A follow-up of sorts to my colleague’s Comment on Crooked Timber. Bush’s monopoly seems to be broken for the moment; the Timberites are discussing Beslan and Islamophobia and Islamophobiaphobia. Somewhat heatedly, as a matter of fact.

There is a thread on ‘Al Qaeda in Beslan?’ for instance, and another on the horror itself which kicked up an interesting comment by Dsquared:

I think that ‘Islamism’ is a politically convenient but fictional construct drawn up by people who want to drag their own pet Middle Eastern issue into the fight against Al-Quaeda.

Ah. Fictional construct. Really. Do the people in, say, Algeria, Egypt, Iran, Iraq, Pakistan, Turkey, etc etc, who are damn well terrified of Islamists, think ‘Islamism’ is a fictional construct? I don’t think so. Didn’t Islamists in fact kill one or two people in Algeria? Don’t Islamists want to impose Sharia everywhere they can? Is that a fictional construct? It doesn’t seem particularly fictional to me. Once again I have to wonder why some people think it’s in any way progressive or respectful to side with an intensely reactionary, regressive, coercive, anti-egalitarian movment, against its progressive, secular, egalitarian, rights-defending opponents.

So then Chris posted on Yusuf al-Qaradawi – and the fur started to fly.

Harry of Harry’s Place says what I would have said if he hadn’t (except I probably wouldn’t have said it as well):

If Juan Cole says it then it must be ok to criticise al-Qaradawi now? It appears that for Chris everyone else who pointed out al -Qaradawi’s reactionary views on a whole range of issues at the time of the British visit had some other agenda which nullified the value of the information they put forward.

Just so. Then Dsquared answered:

To put it bluntly (without presuming to speak for Chris) yes. Juan Cole has a very good record as a straight-shooter in these matters. At the time of Qaradawi visit to London, it seemed quite likely that he was a loon, which is why you’ll find no ringing endorsement of him on CT, but the claque screaming for him to be denounced from the rooftops seemed so bloody appalling (and was so chock full of people who had axes to grind and seemed unconcerned about distorting the truth while grinding them) that I for one was reluctant to join it. It strikes me that this is an entirely sensible approach to subjects where one doesn’t have much knowledge; to trust the judgement of those who have proved trustworthy in the past, and ignore those who haven’t, however loud they scream.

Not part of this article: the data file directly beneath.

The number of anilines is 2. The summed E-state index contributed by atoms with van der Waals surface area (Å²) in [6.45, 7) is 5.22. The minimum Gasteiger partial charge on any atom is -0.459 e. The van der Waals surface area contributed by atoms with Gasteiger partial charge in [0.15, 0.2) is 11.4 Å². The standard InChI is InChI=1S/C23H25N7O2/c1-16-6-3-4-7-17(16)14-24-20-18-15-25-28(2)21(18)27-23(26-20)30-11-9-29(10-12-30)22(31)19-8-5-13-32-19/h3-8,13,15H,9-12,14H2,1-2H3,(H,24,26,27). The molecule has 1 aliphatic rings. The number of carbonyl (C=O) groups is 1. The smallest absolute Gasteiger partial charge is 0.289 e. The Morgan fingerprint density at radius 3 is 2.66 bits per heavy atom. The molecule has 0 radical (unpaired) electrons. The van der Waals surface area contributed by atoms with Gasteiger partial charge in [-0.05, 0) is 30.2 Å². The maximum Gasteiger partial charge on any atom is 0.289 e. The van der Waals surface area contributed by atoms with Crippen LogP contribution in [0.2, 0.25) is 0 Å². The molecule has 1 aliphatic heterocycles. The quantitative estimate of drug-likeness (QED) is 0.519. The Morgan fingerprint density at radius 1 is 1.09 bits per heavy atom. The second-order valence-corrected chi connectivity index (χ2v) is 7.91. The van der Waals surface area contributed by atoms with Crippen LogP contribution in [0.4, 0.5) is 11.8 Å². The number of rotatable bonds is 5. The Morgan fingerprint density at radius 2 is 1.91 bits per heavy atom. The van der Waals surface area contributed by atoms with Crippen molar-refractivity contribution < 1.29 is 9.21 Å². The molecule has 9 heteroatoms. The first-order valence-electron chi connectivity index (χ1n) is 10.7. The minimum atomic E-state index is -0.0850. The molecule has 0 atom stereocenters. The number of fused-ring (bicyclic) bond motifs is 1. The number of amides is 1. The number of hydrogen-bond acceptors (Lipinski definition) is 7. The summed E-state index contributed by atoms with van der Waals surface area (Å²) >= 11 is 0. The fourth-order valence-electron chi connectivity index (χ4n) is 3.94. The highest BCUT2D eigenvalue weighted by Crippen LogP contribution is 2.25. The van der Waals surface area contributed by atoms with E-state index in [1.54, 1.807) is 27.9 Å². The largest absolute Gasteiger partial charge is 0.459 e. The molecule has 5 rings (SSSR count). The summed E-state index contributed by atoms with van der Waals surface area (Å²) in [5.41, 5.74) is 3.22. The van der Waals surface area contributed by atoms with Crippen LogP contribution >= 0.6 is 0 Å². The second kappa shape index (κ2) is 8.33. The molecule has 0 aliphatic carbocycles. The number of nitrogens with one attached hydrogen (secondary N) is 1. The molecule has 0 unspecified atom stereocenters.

Then Harry answered that:

Well that is simply pathetic Dan. I have read multiple sources on al-Qaradawi, including the original source material of his fatwas (easily avaliable in English on his own Islamonline website). It was not at all difficult to make ones mind up about what kind of views he held. But you have to wait for an endorsment from some American academic before you can make a judgement. Pathetic but not at all surprising.

And so on – but you can read it yourself, obviously. It’s just that I’m naturally interested, because this difference of opinion is very like the one we had over Marc Mulholland’s post a few weeks ago, here, here, here, here, here, and here. People do disagree about this. Strongly. I wish people who hesitate to criticize the likes of al-Qaradawi were more aware of groups like the ones I linked to in connection with the demo today, and the one that issued that Manifesto. I wish they would side with groups like that – groups that are for equality for women and secularism, and against homophobia and anti-Semitism – rather than with groups like Fans of al-Qaradawi. I wish they would wake up and realize what it is they’re supporting, in short.

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